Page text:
Kazakhstan's Prosecutor-General's Office has launched a criminal investigation into actions taken by police during riots earlier this month in the western city of Zhanaozen that left more than a dozen protesters dead.
Nurdaulet Suindikov, a spokesman for the office, told reporters in Astana that the investigation would seek to determine whether individual police abused their powers by firing on protesters with the intention of killing them.
In the wake of the deadly riots, which erupted when striking and recently fired oil workers gathered in the city during Independence Day celebrations, police said they fired their weapons only into the air or the ground.
According to official figures, at least 16 people were killed and more than 100 were injured, including 17 police officers, during the unrest.
Suindikov said it was too early to discuss "concrete names" involved in the investigation and that prosecutors were awaiting the conclusion of forensic tests. He said that "bullets are being examined, too, to determine what kind of bullets they are, and from which type of weapon" they were fired.
Amateur videos posted to the Internet by residents of Zhanaozen appeared to show police firing at people as they fled the scene of the protest, seemingly contradicting official claims that police only fired into the air or ground and only in self-defense.
RFE/RL's Kazakh Service reported earlier this week that police were reportedly trying to track down
the person or people who recorded one of the most disturbing
of those videos, posted by a user called "saule540." Another video
has since emerged in which apparent gunfire erupts.
On December 28, Interfax reported that the city prosecutor had summoned journalists from a local web portal, Stan, for questioning and asked that they submit copies of all video material taken during the unrest.
Will Officials Be Held To Account?
Officials have announced that video taken by security forces during the unrest is being analyzed, but the probe marks the first time Kazakh officials have publicly acknowledged the use of firearms by police.
The Prosecutor-General's Office does not necessarily hold police responsible for all the deaths, however.
"As it was pointed out before, some of the deaths are not connected to law-enforcement officers' actions," Suindikov said. "For instance, the father of one of the victims -- schoolteacher Dyukesenov Atabergen -- says that his son was killed by hooligans for taking students to a festive event."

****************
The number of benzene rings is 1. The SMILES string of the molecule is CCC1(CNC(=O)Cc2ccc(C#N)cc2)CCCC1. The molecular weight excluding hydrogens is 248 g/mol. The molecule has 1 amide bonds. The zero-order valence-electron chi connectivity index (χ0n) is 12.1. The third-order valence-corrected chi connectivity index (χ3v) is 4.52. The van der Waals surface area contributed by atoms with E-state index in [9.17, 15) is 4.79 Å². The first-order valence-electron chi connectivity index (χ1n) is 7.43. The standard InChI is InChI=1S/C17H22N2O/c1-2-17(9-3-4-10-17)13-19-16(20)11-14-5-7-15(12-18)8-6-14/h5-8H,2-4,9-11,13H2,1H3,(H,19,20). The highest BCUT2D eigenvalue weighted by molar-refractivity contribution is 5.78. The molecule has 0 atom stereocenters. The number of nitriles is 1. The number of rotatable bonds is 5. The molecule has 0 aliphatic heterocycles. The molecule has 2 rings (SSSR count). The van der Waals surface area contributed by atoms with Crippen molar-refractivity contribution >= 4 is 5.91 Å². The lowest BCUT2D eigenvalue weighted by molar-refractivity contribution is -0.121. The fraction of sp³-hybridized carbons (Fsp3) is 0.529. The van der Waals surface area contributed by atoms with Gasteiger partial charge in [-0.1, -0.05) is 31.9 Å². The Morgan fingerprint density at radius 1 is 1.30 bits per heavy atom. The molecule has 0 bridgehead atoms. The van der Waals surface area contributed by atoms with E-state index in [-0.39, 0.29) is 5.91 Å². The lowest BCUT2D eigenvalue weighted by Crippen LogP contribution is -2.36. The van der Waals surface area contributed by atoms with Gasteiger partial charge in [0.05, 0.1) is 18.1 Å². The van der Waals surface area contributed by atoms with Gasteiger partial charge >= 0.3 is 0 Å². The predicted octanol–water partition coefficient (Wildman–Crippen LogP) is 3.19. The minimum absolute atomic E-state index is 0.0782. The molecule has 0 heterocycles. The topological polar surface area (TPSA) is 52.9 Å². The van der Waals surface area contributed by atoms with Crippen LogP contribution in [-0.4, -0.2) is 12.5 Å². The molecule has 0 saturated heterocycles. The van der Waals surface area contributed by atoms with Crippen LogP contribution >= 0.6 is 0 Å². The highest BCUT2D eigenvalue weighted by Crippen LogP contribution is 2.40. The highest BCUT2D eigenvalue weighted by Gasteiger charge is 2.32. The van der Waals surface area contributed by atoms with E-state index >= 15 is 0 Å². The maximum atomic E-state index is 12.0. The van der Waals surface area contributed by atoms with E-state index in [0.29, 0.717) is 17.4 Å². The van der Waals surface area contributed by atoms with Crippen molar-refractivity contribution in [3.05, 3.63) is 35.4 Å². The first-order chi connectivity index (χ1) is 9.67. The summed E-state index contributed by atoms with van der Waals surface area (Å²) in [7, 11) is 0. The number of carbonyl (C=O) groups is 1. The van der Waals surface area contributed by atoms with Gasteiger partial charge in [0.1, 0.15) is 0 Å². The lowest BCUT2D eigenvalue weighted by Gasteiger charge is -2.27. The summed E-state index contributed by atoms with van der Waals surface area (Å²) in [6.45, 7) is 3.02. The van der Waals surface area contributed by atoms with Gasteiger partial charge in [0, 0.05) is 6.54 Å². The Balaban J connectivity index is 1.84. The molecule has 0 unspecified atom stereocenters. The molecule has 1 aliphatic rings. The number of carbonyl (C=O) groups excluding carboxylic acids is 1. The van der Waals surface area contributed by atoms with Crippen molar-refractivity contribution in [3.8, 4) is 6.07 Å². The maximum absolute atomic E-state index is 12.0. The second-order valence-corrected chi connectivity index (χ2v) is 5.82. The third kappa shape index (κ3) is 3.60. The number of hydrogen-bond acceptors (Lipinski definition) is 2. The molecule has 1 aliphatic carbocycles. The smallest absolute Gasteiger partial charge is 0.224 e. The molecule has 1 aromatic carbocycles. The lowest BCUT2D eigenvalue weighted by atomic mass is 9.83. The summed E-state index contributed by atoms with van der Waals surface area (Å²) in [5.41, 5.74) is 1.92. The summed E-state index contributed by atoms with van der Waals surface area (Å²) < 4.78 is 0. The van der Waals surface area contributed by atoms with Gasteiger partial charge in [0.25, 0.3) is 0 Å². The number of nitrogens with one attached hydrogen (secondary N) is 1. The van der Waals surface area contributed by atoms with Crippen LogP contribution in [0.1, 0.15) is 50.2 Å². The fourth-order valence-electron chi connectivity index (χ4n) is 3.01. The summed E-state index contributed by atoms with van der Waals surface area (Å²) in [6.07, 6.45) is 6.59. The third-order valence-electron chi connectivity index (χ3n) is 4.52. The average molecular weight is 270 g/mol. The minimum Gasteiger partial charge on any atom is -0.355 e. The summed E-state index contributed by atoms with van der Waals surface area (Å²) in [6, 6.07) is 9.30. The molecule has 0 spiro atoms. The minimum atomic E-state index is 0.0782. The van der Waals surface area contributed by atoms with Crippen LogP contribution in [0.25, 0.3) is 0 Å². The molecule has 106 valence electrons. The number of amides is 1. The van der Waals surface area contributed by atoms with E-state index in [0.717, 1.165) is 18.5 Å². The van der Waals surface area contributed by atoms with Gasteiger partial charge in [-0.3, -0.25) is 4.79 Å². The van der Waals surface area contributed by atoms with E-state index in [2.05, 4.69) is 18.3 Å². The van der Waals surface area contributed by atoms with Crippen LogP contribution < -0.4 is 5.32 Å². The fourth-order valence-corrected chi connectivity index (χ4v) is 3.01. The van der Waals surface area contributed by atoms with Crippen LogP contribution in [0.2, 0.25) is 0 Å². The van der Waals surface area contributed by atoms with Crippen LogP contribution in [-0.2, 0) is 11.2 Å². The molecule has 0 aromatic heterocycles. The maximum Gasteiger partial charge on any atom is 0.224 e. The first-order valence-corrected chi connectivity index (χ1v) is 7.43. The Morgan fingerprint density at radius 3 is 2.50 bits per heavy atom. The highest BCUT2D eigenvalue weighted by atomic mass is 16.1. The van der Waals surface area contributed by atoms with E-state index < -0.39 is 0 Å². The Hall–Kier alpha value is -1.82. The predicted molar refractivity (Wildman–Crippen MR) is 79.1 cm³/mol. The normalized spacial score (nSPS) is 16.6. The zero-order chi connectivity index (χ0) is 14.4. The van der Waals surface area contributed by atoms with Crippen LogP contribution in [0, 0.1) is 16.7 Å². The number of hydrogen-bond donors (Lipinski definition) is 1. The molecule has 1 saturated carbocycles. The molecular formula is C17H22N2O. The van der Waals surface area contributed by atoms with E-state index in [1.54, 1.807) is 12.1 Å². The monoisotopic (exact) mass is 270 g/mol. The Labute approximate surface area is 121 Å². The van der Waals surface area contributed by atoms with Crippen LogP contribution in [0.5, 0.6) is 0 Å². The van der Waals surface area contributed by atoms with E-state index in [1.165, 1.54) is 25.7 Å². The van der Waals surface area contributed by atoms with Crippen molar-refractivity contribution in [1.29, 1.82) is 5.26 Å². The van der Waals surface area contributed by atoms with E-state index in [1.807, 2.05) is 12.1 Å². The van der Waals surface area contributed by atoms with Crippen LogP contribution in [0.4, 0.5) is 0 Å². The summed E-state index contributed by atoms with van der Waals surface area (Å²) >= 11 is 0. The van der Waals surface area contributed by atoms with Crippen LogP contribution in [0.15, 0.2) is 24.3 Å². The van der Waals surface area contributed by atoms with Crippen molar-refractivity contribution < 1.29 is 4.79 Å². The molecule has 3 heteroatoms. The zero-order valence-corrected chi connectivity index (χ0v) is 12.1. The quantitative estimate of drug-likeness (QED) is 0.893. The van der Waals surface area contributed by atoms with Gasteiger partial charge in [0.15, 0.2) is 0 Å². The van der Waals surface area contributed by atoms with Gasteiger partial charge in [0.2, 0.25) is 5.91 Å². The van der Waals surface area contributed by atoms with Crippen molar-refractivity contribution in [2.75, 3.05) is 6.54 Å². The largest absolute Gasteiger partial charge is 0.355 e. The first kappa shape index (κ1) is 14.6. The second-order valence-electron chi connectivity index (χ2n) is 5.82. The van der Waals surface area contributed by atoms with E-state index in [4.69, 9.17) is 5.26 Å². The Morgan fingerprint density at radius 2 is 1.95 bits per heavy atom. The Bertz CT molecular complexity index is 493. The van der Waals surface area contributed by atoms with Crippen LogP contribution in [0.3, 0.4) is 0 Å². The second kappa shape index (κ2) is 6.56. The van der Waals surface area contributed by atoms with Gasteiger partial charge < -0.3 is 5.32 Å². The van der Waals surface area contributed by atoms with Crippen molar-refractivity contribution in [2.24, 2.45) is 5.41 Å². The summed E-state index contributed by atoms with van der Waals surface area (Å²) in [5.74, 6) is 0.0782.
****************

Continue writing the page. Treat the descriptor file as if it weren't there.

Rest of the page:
Also on December 29, authorities announced that more than two dozen opposition activists had been detained as part of the prosecutor-general's investigation. Interfax reported that some of the detainees could face charges of arson and looting.
Impoverished oil workers in Zhanaozen and other parts of the Manghystau region have been holding peaceful protests since May, demanding better wages, improved working conditions, and greater rights. Many were fired by their employees -- subsidiaries of the state-controlled KazMunaiGaz company -- over the summer.
President Nursultan Nazarbaev, who visited the remote region last week, accused energy officials and the local government of failing to address the protesting oil workers' demands.
Nazarbaev fired his powerful son-in-law, Timur Kulibaev, as the chairman of Samruk-Kazyna, which controls almost all of Kazakhstan's major businesses, including oil and gas firms. He also fired the governor of Manghystau Oblast and the KazMunaiGaz board director.
The head of a government task force created to restore order in Zhanaozen announced on December 28 that a 20-day curfew imposed
on the city in the wake of the violence would be extended. The official, Umirzak Shukeev, did not say how long the special police measures would remain in effect.
There are claims that real casualty figures greatly exceed the numbers given by officials.
RFE/RL's Kazakh Service quoted
relatives of protesting oilmen as expressing fears, in taped interviews with local bloggers, for the safety of their husbands and other detainees caught up in the authorities' crackdown since the violence.
with additional regional agency reporting